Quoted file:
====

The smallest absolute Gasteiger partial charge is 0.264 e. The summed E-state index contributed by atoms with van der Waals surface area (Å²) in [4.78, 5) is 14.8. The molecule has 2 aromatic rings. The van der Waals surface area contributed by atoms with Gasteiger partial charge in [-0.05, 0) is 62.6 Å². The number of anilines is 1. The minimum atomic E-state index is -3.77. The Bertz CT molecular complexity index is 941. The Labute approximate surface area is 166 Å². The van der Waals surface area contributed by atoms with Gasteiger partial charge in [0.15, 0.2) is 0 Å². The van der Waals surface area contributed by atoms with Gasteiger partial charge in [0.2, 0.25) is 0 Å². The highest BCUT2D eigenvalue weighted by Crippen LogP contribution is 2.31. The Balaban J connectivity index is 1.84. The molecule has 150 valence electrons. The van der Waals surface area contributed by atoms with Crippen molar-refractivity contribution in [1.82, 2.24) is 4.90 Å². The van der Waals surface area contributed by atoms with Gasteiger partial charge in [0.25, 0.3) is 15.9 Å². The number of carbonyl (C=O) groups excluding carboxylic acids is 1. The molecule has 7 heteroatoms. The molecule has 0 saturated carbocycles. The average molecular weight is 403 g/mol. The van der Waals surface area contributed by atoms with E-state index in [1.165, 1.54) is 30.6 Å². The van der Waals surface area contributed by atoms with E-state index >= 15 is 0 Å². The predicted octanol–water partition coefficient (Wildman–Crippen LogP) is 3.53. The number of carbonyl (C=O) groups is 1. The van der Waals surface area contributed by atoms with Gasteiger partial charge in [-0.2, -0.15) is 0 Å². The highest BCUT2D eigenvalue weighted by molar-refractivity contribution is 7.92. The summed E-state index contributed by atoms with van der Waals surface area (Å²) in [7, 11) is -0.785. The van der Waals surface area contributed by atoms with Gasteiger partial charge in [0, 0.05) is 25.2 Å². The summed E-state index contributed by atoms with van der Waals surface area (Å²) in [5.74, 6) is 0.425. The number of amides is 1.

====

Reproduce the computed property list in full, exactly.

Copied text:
The smallest absolute Gasteiger partial charge is 0.264 e. The summed E-state index contributed by atoms with van der Waals surface area (Å²) in [4.78, 5) is 14.8. The molecule has 2 aromatic rings. The van der Waals surface area contributed by atoms with Gasteiger partial charge in [-0.05, 0) is 62.6 Å². The number of anilines is 1. The minimum atomic E-state index is -3.77. The Bertz CT molecular complexity index is 941. The Labute approximate surface area is 166 Å². The van der Waals surface area contributed by atoms with Gasteiger partial charge in [0.15, 0.2) is 0 Å². The van der Waals surface area contributed by atoms with Gasteiger partial charge in [0.2, 0.25) is 0 Å². The highest BCUT2D eigenvalue weighted by Crippen LogP contribution is 2.31. The Balaban J connectivity index is 1.84. The molecule has 150 valence electrons. The van der Waals surface area contributed by atoms with Crippen molar-refractivity contribution in [1.82, 2.24) is 4.90 Å². The van der Waals surface area contributed by atoms with Gasteiger partial charge in [0.25, 0.3) is 15.9 Å². The number of carbonyl (C=O) groups excluding carboxylic acids is 1. The molecule has 7 heteroatoms. The molecule has 0 saturated carbocycles. The average molecular weight is 403 g/mol. The van der Waals surface area contributed by atoms with E-state index in [1.165, 1.54) is 30.6 Å². The van der Waals surface area contributed by atoms with E-state index >= 15 is 0 Å². The predicted octanol–water partition coefficient (Wildman–Crippen LogP) is 3.53. The number of carbonyl (C=O) groups is 1. The van der Waals surface area contributed by atoms with Gasteiger partial charge in [-0.2, -0.15) is 0 Å². The highest BCUT2D eigenvalue weighted by molar-refractivity contribution is 7.92. The summed E-state index contributed by atoms with van der Waals surface area (Å²) in [7, 11) is -0.785. The van der Waals surface area contributed by atoms with Gasteiger partial charge in [0, 0.05) is 25.2 Å². The summed E-state index contributed by atoms with van der Waals surface area (Å²) in [5.74, 6) is 0.425. The number of amides is 1.